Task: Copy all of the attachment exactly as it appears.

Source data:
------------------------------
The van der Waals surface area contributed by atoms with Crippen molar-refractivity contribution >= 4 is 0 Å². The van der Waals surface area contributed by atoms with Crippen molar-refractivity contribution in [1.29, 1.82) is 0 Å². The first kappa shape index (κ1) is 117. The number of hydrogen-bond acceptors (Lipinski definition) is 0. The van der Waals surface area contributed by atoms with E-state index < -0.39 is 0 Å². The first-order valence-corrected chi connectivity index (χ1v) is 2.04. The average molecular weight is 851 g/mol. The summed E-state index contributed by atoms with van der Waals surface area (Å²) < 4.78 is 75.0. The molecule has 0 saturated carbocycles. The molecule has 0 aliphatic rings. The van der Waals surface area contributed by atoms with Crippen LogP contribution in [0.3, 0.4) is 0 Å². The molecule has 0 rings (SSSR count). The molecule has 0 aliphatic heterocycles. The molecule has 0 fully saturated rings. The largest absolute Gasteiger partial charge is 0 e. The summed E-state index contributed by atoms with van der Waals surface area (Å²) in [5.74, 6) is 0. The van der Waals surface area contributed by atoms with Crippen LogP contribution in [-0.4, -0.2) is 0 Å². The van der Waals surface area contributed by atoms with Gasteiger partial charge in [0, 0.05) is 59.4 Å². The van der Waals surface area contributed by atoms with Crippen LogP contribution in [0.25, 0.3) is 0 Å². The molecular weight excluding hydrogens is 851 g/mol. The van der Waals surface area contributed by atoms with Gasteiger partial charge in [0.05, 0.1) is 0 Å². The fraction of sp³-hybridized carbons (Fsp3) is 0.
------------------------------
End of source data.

The van der Waals surface area contributed by atoms with Crippen molar-refractivity contribution >= 4 is 0 Å². The van der Waals surface area contributed by atoms with Crippen molar-refractivity contribution in [1.29, 1.82) is 0 Å². The first kappa shape index (κ1) is 117. The number of hydrogen-bond acceptors (Lipinski definition) is 0. The van der Waals surface area contributed by atoms with E-state index < -0.39 is 0 Å². The first-order valence-corrected chi connectivity index (χ1v) is 2.04. The average molecular weight is 851 g/mol. The summed E-state index contributed by atoms with van der Waals surface area (Å²) < 4.78 is 75.0. The molecule has 0 saturated carbocycles. The molecule has 0 aliphatic rings. The van der Waals surface area contributed by atoms with Crippen LogP contribution in [0.3, 0.4) is 0 Å². The molecule has 0 rings (SSSR count). The molecule has 0 aliphatic heterocycles. The molecule has 0 fully saturated rings. The largest absolute Gasteiger partial charge is 0 e. The summed E-state index contributed by atoms with van der Waals surface area (Å²) in [5.74, 6) is 0. The van der Waals surface area contributed by atoms with Crippen LogP contribution in [-0.4, -0.2) is 0 Å². The van der Waals surface area contributed by atoms with Gasteiger partial charge in [0, 0.05) is 59.4 Å². The van der Waals surface area contributed by atoms with Crippen LogP contribution in [0.25, 0.3) is 0 Å². The molecular weight excluding hydrogens is 851 g/mol. The van der Waals surface area contributed by atoms with Gasteiger partial charge in [0.05, 0.1) is 0 Å². The fraction of sp³-hybridized carbons (Fsp3) is 0.